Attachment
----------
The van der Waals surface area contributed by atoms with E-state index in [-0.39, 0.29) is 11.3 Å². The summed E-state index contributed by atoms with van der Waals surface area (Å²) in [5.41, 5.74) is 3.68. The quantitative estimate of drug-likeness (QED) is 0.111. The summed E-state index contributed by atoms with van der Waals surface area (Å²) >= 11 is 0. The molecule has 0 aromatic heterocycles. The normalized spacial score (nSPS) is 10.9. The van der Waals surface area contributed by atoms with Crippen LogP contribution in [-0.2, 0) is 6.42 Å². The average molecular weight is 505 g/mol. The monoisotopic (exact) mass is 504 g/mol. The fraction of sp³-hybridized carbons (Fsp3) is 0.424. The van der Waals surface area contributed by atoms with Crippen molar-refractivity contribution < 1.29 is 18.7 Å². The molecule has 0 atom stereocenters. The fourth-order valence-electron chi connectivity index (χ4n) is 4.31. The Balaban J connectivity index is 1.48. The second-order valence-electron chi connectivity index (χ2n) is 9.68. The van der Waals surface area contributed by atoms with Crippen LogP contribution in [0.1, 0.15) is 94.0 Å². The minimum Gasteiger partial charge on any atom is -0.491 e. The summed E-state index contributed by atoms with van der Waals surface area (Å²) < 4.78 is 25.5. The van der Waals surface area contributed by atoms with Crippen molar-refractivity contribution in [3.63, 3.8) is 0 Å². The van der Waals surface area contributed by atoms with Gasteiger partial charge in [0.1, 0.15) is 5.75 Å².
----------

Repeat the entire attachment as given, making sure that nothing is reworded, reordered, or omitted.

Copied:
The van der Waals surface area contributed by atoms with E-state index in [-0.39, 0.29) is 11.3 Å². The summed E-state index contributed by atoms with van der Waals surface area (Å²) in [5.41, 5.74) is 3.68. The quantitative estimate of drug-likeness (QED) is 0.111. The summed E-state index contributed by atoms with van der Waals surface area (Å²) >= 11 is 0. The molecule has 0 aromatic heterocycles. The normalized spacial score (nSPS) is 10.9. The van der Waals surface area contributed by atoms with Crippen LogP contribution in [-0.2, 0) is 6.42 Å². The average molecular weight is 505 g/mol. The monoisotopic (exact) mass is 504 g/mol. The fraction of sp³-hybridized carbons (Fsp3) is 0.424. The van der Waals surface area contributed by atoms with Crippen molar-refractivity contribution < 1.29 is 18.7 Å². The molecule has 0 atom stereocenters. The fourth-order valence-electron chi connectivity index (χ4n) is 4.31. The Balaban J connectivity index is 1.48. The second-order valence-electron chi connectivity index (χ2n) is 9.68. The van der Waals surface area contributed by atoms with Crippen LogP contribution in [0.1, 0.15) is 94.0 Å². The minimum Gasteiger partial charge on any atom is -0.491 e. The summed E-state index contributed by atoms with van der Waals surface area (Å²) < 4.78 is 25.5. The van der Waals surface area contributed by atoms with Crippen molar-refractivity contribution in [3.63, 3.8) is 0 Å². The van der Waals surface area contributed by atoms with Gasteiger partial charge in [0.1, 0.15) is 5.75 Å².